Sunday, December 1, 2013

What makes a photo "Popular"?

This morning I woke up and checked my email via my iPhone while still lying in bed.  (Doesn't everybody do this?)  I had an email from 500px that immediately put a smile on my face.  My photo "Taxi Driver" had made it to "Popular" status.  "Popular" is group of photos that I consider the best of the best.   

Last night I uploaded this photo to both 500px and Flickr.  Both of these sites are photo sharing communities where people share their work.  They both have their strengths.  500px is generally the site that only the best photos from an individual are uploaded.  When browsing through the work of others you mainly only see top notch photography.  I feel that 500px is a showcase of photographers best work and photos that they are most proud of. 

Flickr on the other hand can be flooded with photos that are not necessarily the best that people produce.  One of the strengths of Flickr is that photos can be added to groups.  These groups can be very specific (i.e. type of camera, lens, composition, light, subject, etc.).  The group discussions that occur in these groups are fantastic and can be a great resource to improve your skills.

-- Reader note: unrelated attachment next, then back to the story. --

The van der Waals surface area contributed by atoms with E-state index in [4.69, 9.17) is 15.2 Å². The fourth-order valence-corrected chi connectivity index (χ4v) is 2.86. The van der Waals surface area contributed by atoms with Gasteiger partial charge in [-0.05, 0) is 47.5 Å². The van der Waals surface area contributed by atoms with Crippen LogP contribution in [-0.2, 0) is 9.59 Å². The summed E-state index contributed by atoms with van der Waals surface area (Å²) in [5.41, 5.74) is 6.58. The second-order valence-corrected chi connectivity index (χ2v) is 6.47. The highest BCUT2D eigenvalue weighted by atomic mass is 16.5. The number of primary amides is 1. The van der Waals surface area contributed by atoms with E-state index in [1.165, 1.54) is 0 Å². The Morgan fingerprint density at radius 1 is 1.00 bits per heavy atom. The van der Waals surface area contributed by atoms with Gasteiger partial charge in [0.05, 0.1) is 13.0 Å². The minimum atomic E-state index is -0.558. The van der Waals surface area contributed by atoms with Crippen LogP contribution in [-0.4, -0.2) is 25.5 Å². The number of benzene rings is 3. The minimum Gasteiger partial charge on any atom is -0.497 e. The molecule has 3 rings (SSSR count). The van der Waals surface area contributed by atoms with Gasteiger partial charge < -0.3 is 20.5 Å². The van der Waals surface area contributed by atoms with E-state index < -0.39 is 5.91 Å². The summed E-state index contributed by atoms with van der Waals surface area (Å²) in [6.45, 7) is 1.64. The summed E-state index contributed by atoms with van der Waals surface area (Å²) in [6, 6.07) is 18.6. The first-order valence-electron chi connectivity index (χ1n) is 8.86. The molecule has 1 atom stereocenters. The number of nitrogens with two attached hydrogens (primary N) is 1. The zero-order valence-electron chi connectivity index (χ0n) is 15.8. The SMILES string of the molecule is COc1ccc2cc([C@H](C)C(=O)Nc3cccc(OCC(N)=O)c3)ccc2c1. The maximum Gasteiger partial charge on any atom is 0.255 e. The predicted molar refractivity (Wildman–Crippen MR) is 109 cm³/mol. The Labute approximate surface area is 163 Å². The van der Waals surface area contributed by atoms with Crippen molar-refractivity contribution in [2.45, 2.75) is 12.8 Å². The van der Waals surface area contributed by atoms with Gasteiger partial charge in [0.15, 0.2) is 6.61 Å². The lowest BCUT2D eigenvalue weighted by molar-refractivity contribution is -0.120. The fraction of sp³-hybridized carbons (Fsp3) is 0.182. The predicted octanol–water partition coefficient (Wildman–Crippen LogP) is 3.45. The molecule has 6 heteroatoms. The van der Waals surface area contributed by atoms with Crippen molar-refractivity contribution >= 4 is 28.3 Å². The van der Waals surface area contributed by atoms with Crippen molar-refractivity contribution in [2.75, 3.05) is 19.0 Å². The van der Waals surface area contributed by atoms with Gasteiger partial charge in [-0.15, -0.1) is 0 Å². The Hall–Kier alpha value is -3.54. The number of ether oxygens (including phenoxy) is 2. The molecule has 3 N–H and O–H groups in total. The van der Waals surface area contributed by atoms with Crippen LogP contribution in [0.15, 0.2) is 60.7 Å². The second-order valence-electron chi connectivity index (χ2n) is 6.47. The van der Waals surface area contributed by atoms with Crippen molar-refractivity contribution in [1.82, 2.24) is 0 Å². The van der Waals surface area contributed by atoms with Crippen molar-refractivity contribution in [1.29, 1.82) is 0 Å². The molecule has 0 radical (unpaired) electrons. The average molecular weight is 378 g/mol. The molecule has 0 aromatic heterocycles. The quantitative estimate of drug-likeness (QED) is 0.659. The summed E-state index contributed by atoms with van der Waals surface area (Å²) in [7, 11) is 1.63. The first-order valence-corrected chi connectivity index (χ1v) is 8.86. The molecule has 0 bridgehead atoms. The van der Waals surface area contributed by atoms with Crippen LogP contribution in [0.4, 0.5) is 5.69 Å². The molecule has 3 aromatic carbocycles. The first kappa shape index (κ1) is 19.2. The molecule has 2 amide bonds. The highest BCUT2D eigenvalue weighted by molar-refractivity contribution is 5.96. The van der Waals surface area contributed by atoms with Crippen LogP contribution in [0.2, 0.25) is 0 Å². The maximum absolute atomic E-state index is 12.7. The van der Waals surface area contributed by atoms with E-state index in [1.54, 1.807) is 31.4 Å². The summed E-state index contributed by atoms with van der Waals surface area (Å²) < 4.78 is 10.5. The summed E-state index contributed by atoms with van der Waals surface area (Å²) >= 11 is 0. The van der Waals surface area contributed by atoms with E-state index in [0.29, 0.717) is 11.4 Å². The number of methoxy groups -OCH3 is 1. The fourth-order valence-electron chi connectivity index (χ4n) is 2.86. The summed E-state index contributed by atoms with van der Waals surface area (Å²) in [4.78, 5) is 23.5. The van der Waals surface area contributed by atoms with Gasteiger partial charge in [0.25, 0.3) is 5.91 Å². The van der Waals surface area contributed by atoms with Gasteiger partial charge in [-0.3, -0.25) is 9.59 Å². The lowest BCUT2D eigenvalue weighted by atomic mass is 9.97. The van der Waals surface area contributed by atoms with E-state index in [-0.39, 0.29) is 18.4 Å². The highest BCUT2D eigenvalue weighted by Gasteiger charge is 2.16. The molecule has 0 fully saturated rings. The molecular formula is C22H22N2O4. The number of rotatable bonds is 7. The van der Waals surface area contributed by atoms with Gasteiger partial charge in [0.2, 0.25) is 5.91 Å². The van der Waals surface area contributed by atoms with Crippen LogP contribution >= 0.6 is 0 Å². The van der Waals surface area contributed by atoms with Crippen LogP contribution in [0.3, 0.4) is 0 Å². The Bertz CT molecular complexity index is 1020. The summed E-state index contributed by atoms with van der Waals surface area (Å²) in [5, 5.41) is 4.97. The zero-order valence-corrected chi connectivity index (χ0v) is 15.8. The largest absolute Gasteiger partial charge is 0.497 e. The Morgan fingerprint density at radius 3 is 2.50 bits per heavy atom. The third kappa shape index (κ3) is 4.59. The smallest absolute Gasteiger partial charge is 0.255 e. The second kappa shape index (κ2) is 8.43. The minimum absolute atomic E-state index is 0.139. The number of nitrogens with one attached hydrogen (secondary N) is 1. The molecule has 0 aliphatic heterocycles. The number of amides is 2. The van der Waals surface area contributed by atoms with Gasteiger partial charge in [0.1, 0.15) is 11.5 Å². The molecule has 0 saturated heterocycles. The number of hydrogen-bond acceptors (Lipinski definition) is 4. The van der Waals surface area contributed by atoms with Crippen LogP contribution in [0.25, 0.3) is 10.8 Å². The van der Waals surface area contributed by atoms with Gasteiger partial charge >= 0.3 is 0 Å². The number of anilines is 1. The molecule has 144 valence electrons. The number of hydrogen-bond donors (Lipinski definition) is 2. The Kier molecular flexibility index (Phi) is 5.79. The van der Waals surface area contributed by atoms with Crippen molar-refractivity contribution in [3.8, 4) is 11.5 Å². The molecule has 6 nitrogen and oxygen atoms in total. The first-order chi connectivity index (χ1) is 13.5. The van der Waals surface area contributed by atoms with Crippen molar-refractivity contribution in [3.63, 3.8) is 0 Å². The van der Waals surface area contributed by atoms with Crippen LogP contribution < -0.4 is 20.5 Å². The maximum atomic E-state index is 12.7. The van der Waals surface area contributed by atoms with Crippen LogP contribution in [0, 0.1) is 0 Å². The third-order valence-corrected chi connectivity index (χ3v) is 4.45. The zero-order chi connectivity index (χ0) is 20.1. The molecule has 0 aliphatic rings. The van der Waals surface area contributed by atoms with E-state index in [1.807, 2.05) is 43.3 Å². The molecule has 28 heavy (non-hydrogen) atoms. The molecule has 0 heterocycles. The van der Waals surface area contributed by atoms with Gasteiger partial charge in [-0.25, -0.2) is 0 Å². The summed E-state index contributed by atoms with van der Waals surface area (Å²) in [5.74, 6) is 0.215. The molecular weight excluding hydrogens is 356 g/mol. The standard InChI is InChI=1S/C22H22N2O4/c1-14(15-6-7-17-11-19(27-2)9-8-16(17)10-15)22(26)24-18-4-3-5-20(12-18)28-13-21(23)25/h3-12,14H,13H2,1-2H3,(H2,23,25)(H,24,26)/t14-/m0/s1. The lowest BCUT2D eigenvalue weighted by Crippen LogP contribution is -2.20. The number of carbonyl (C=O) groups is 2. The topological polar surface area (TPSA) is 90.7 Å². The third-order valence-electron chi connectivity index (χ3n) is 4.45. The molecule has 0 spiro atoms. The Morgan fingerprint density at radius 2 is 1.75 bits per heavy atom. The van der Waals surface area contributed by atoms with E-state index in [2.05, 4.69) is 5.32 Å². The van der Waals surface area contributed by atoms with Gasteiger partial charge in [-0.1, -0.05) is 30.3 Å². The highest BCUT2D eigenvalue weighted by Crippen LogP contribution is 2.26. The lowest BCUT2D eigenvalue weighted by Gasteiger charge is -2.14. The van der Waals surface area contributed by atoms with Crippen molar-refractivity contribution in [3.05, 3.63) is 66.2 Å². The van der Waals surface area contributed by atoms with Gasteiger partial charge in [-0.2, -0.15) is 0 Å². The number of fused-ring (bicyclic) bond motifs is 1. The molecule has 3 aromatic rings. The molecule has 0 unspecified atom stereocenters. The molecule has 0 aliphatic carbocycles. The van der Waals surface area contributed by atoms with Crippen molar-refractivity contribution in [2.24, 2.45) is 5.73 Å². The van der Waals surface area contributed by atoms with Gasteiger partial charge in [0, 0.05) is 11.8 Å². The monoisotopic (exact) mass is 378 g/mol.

After uploading my photo it received feedback on both sites from others. 

Here's why I think that "Taxi Driver" received feedback on both sites and made it to "Popular" on 500px:

Symmetry in the composition.

Notice the power lines in relationship to the buildings, the lines of the street and the cars in relationship to the subject (the taxi driver).  All these lines bring focus to the central part of the photo where the subject is located.

Color in the composition.

The taxi cabs and the corner building are all similar colors.  These four areas of the photograph circle the subject bringing focus back to the center.

These concepts draw in the viewer to the subject.

Interaction of the subject.

The taxi driver is on his phone but looking closer you can see that he is checking out the woman on the right side of the frame as she is walking away.  This interaction tells a story that is dependent on the viewers interpretation and imagination.

I was in an analytical mood this morning.  Thank you for letting me share.


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